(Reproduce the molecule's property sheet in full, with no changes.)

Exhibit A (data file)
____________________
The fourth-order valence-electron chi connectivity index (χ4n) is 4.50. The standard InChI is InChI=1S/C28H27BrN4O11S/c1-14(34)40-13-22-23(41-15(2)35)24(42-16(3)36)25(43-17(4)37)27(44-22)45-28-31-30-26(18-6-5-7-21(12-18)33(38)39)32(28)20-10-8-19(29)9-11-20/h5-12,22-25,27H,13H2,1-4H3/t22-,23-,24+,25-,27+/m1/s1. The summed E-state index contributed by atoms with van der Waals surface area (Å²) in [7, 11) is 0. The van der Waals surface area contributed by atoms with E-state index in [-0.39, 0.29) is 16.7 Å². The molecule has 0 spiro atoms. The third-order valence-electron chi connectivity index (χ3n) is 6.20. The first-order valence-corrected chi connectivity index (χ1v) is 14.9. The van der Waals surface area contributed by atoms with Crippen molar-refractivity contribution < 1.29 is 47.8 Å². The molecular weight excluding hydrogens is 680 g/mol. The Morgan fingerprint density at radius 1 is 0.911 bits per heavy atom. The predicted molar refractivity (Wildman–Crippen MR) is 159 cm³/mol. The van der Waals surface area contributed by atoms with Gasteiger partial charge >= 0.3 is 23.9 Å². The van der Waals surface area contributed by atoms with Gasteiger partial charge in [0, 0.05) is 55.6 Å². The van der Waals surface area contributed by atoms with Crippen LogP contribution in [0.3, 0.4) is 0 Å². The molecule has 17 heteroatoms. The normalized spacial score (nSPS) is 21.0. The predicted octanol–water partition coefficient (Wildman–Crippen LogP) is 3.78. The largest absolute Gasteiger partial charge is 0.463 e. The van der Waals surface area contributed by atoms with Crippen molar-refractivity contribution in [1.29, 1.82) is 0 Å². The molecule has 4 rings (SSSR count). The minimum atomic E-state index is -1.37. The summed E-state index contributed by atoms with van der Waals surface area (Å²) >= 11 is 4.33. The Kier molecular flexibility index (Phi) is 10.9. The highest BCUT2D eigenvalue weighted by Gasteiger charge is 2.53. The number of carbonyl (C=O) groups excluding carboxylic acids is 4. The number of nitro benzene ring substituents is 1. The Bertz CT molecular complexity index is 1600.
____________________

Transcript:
The fourth-order valence-electron chi connectivity index (χ4n) is 4.50. The standard InChI is InChI=1S/C28H27BrN4O11S/c1-14(34)40-13-22-23(41-15(2)35)24(42-16(3)36)25(43-17(4)37)27(44-22)45-28-31-30-26(18-6-5-7-21(12-18)33(38)39)32(28)20-10-8-19(29)9-11-20/h5-12,22-25,27H,13H2,1-4H3/t22-,23-,24+,25-,27+/m1/s1. The summed E-state index contributed by atoms with van der Waals surface area (Å²) in [7, 11) is 0. The van der Waals surface area contributed by atoms with E-state index in [-0.39, 0.29) is 16.7 Å². The molecule has 0 spiro atoms. The third-order valence-electron chi connectivity index (χ3n) is 6.20. The first-order valence-corrected chi connectivity index (χ1v) is 14.9. The van der Waals surface area contributed by atoms with Crippen molar-refractivity contribution < 1.29 is 47.8 Å². The molecular weight excluding hydrogens is 680 g/mol. The Morgan fingerprint density at radius 1 is 0.911 bits per heavy atom. The predicted molar refractivity (Wildman–Crippen MR) is 159 cm³/mol. The van der Waals surface area contributed by atoms with Gasteiger partial charge >= 0.3 is 23.9 Å². The van der Waals surface area contributed by atoms with Gasteiger partial charge in [0, 0.05) is 55.6 Å². The van der Waals surface area contributed by atoms with Crippen LogP contribution in [0.3, 0.4) is 0 Å². The molecule has 17 heteroatoms. The normalized spacial score (nSPS) is 21.0. The predicted octanol–water partition coefficient (Wildman–Crippen LogP) is 3.78. The largest absolute Gasteiger partial charge is 0.463 e. The van der Waals surface area contributed by atoms with Crippen molar-refractivity contribution in [1.29, 1.82) is 0 Å². The molecule has 4 rings (SSSR count). The minimum atomic E-state index is -1.37. The summed E-state index contributed by atoms with van der Waals surface area (Å²) >= 11 is 4.33. The Kier molecular flexibility index (Phi) is 10.9. The highest BCUT2D eigenvalue weighted by Gasteiger charge is 2.53. The number of carbonyl (C=O) groups excluding carboxylic acids is 4. The number of nitro benzene ring substituents is 1. The Bertz CT molecular complexity index is 1600.